Recovering herself, one of Her clever companions grasped Sītā by the hand and said to Her, “Meditate on Gaurī afterwards; why not behold the princes just now?” Sītā then bashfully opened Her eyes and saw the two lions of Raghu’s race opposite Herself. Surveying Śrī Rāma’s beauty from foot to head, and remembering Her father’s vow she felt much perturbed. When Sītā’s companions saw Her thus overcome with love, they all cried in alarm: “We are already late.” “Let us come again at this very hour tomorrow!” So saying one of them smiled within herself. Sītā blushed at this pregnant remark. She got afraid of Her mother; for she felt it was already late. Recovering Herself with considerable effort she received Śrī Rāma into Her heart and conscious of Her dependence on Her sire returned home. (1 - 4)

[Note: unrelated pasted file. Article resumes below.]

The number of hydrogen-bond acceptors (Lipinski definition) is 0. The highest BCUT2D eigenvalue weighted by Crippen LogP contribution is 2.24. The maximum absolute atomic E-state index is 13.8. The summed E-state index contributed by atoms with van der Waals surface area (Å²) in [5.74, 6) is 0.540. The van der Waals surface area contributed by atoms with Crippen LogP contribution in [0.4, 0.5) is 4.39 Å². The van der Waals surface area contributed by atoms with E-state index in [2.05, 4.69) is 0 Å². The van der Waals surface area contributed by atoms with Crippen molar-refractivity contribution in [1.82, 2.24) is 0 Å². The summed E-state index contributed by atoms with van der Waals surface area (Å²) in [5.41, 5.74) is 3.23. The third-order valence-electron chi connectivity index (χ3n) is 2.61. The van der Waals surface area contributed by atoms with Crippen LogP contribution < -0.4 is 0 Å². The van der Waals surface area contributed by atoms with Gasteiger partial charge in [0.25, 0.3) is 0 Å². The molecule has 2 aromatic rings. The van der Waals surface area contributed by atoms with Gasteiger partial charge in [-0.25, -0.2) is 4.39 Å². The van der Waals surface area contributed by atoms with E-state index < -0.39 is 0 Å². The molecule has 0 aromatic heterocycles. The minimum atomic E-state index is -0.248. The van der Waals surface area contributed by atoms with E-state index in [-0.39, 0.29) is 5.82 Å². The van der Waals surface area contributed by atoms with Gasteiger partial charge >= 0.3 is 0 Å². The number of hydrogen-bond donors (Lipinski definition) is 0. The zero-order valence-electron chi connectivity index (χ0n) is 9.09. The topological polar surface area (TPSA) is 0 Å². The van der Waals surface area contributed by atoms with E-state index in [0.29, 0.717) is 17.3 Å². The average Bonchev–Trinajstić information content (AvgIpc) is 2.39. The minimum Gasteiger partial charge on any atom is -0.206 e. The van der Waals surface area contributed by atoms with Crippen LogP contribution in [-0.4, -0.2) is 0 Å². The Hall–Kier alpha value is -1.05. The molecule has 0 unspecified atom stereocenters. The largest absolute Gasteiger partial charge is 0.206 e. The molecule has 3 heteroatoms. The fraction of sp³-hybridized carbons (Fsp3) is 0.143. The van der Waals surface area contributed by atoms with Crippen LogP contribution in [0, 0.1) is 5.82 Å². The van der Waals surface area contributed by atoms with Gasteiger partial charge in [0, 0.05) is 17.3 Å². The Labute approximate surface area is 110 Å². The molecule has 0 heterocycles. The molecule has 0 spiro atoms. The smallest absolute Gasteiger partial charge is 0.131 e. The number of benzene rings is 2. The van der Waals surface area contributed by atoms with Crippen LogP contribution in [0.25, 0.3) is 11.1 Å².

Under pretence of looking at a deer, bird or tree She turned again and again; and each time She gazed on the beauteous Hero of Raghu’s race, Her love waxed not a little. (234)

Drooping at the thought of the unyielding bow of Śiva, She proceeded with the image of the swarthy form in Her heart. When the Lord perceived that Janaka’s Daughter, a fountain of bliss, affection, grace and goodness, was going, He sketched Her on the sheet of His heart with the soft ink of supreme love. Sītā then sought Bhavānī’s temple and, adoring Her feet, prayed to Her with joined palms: “Glory, all glory to You, O Daughter of the mountain-king! Glory to You, who gaze on the countenance of the great Lord Śiva as a Cakora bird on the moon. Glory to You, O Mother of the elephant-headed Gaṇeśa and the six-faced Kārtikeya and mother of the universe with limbs shining as lightning. You have no beginning, middle or end; Your infinite glory is a mystery even to the Vedas. You are responsible for the birth, maintenance and destruction of the universe; You enchant the whole universe and carry on Your sports independently of others. (1 - 4)

“Of all good women who adore their husband as a god, Mother, You rank foremost. Your immeasurable greatness is more than a thousand Śāradās and Śeṣas could tell.” (235)